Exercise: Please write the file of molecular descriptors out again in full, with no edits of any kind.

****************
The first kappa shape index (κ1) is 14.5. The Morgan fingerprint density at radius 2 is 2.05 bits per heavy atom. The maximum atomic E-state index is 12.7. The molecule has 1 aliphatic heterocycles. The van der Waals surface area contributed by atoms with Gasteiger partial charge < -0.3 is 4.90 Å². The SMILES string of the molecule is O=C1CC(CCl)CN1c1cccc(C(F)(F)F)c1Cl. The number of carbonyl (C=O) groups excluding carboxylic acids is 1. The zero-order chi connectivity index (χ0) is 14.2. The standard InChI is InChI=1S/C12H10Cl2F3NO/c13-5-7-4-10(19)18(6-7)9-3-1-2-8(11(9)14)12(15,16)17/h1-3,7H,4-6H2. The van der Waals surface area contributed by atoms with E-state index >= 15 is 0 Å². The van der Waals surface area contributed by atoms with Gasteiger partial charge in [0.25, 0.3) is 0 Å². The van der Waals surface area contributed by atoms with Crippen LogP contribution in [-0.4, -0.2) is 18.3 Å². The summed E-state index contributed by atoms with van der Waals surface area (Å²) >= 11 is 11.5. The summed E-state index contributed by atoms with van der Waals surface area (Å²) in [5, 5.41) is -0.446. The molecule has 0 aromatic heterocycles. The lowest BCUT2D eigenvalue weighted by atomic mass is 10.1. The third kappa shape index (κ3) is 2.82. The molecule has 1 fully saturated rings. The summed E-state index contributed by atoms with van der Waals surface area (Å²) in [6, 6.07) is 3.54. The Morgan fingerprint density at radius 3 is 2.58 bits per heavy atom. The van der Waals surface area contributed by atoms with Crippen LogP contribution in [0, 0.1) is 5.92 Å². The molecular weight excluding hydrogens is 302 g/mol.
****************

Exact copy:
The first kappa shape index (κ1) is 14.5. The Morgan fingerprint density at radius 2 is 2.05 bits per heavy atom. The maximum atomic E-state index is 12.7. The molecule has 1 aliphatic heterocycles. The van der Waals surface area contributed by atoms with Gasteiger partial charge < -0.3 is 4.90 Å². The SMILES string of the molecule is O=C1CC(CCl)CN1c1cccc(C(F)(F)F)c1Cl. The number of carbonyl (C=O) groups excluding carboxylic acids is 1. The zero-order chi connectivity index (χ0) is 14.2. The standard InChI is InChI=1S/C12H10Cl2F3NO/c13-5-7-4-10(19)18(6-7)9-3-1-2-8(11(9)14)12(15,16)17/h1-3,7H,4-6H2. The van der Waals surface area contributed by atoms with E-state index >= 15 is 0 Å². The van der Waals surface area contributed by atoms with Gasteiger partial charge in [0.25, 0.3) is 0 Å². The van der Waals surface area contributed by atoms with Crippen LogP contribution in [-0.4, -0.2) is 18.3 Å². The summed E-state index contributed by atoms with van der Waals surface area (Å²) >= 11 is 11.5. The summed E-state index contributed by atoms with van der Waals surface area (Å²) in [5, 5.41) is -0.446. The molecule has 0 aromatic heterocycles. The lowest BCUT2D eigenvalue weighted by atomic mass is 10.1. The third kappa shape index (κ3) is 2.82. The molecule has 1 fully saturated rings. The summed E-state index contributed by atoms with van der Waals surface area (Å²) in [6, 6.07) is 3.54. The Morgan fingerprint density at radius 3 is 2.58 bits per heavy atom. The van der Waals surface area contributed by atoms with Crippen LogP contribution in [0, 0.1) is 5.92 Å². The molecular weight excluding hydrogens is 302 g/mol.